How Can I Talk If My Lips Don’t Move?
Thank you to my dear friend, Gloria, who gave me this book a while back. It is incredible!! It really impacted my life. It’s written by Tito Mukhopadhyay, a boy from India who was diagnosed with severe autism as a young child. The schools in India could do nothing for him, so his mother, Soma, had to teach him at home. They are both such an inspiration to me! Soma was so creative in teaching Tito, using his interests to reach him. Tito writes in his book that his mother “followed me around with her voice and with her belief, like a faithful follower following some faith”. This whole idea of belief is something I’ve heard by a few different people with autism. They want their teachers, family, ect. to believe in them…. to not give up.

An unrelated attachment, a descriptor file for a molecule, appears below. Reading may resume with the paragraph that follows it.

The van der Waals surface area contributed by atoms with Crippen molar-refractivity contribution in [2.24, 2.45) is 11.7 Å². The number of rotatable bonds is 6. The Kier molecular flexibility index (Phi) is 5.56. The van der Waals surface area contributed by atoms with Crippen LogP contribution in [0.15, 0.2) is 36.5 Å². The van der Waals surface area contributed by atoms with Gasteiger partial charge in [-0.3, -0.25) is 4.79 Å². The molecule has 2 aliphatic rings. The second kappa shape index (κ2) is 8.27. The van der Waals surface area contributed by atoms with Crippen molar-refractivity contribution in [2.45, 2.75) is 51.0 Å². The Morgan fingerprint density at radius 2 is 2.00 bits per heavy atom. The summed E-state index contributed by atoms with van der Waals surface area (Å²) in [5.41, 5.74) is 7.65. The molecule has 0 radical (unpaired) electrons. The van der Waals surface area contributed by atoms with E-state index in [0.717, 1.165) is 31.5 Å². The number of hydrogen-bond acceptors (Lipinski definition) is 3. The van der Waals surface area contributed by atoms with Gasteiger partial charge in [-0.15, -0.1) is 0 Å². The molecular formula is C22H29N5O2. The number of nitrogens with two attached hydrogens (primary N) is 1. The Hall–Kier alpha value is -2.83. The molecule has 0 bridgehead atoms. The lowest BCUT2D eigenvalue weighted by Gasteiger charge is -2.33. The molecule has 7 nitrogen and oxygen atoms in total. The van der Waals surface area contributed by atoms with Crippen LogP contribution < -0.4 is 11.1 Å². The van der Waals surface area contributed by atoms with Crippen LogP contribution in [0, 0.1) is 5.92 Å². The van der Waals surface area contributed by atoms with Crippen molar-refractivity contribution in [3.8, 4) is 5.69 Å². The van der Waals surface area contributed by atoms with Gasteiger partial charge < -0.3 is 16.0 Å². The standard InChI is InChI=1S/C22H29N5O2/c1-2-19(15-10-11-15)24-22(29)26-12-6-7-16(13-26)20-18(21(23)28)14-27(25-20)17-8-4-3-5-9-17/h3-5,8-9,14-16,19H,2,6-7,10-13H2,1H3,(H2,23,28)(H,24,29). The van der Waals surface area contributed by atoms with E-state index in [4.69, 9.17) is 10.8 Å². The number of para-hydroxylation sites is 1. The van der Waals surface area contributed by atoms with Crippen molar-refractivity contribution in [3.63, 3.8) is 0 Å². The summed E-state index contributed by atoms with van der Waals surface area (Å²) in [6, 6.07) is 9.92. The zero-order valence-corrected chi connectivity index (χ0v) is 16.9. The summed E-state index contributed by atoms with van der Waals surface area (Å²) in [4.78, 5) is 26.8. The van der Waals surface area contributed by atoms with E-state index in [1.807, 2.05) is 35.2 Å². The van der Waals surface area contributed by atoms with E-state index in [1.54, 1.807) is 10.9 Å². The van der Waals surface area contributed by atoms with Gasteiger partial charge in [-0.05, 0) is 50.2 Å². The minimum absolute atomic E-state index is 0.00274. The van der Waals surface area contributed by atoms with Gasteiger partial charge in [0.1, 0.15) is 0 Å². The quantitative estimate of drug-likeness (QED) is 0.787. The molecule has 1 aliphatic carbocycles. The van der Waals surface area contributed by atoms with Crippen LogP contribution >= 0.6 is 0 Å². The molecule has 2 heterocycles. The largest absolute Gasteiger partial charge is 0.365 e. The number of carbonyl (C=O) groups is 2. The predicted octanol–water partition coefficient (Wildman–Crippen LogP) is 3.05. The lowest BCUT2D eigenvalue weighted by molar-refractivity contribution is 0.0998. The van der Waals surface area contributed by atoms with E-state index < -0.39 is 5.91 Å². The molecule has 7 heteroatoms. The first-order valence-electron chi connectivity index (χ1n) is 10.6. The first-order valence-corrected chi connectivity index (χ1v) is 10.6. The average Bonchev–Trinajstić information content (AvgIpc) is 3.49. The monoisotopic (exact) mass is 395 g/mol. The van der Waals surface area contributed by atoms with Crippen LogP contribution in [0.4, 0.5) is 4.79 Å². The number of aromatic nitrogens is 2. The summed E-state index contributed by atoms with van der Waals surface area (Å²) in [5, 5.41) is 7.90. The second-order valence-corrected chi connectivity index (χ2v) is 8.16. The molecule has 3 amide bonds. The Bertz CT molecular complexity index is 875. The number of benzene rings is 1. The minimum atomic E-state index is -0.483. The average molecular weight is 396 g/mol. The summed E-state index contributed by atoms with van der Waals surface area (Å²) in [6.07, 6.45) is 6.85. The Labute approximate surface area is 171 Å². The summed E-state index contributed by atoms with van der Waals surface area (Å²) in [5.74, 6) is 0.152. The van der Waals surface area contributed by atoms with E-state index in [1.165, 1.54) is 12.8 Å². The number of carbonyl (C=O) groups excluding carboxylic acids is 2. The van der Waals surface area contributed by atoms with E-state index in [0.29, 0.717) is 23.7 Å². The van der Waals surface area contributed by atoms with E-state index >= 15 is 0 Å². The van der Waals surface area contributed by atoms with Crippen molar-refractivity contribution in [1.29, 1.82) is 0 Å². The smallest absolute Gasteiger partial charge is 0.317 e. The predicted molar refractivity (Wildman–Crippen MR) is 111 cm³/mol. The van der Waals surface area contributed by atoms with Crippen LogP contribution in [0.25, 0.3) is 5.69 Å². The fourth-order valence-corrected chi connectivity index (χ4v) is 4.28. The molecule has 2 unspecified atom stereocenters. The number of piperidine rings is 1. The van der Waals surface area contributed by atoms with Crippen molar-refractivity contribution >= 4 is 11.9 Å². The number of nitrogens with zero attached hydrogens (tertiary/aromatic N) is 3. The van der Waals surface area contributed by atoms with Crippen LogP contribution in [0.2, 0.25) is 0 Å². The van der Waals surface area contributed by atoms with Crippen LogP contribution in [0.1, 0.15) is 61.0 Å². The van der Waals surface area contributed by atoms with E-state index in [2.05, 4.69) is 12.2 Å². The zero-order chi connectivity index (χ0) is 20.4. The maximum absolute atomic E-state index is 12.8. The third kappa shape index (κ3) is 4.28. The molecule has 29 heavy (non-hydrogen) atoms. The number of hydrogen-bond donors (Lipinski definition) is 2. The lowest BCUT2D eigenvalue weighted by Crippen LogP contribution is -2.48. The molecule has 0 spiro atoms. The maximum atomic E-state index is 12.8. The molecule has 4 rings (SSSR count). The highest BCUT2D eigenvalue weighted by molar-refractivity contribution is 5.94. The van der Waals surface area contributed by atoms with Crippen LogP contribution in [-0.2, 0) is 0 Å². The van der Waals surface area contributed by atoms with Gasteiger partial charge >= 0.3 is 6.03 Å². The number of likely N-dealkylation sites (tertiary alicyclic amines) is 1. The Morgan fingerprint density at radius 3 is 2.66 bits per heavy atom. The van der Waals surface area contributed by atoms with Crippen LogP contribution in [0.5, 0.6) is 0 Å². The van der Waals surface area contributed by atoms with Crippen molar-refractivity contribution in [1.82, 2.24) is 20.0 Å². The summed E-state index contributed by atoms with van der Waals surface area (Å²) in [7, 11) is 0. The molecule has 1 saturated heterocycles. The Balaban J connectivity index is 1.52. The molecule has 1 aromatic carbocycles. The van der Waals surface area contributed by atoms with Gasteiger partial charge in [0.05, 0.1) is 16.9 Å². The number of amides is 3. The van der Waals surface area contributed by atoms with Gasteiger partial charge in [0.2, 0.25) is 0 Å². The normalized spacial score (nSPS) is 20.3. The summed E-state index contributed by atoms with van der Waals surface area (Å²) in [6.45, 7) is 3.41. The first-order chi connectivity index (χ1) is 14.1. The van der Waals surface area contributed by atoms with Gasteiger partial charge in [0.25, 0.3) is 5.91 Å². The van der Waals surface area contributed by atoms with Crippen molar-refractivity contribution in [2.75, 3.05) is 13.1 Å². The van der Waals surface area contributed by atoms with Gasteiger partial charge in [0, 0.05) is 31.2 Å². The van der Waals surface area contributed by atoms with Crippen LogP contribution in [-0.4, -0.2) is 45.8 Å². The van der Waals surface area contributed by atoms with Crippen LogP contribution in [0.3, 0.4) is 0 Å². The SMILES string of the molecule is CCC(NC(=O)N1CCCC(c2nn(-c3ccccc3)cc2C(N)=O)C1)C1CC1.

Tito is probably about twenty years old now and is the author of three books, including The Mind Tree. I’m so grateful to him and his mother that he was able to find his voice in the form of writing. This book is a vivid journey through his life with autism and he is able to describe his world from the early age of three to present in short, profound and beautifully written chapters. I wish I could give him a big hug and tell him how much his book inspired and enlightened me. After all, his mother is the one who invented the method that Emma uses to communicate. The dedication to his book states: “To you who think my words matter”. I do, Tito! I really, really do.
I asked Emma what she wanted me to write on the blog today. I held up the letterboard and she spelled “one of Tito’s poems”. I read her alot of this book and even before she was communicating, I read much of it out loud to Jared. I asked her if she liked the book and she typed “yes”. “What do you like about it? “, I asked.
Emma: I like that he was like me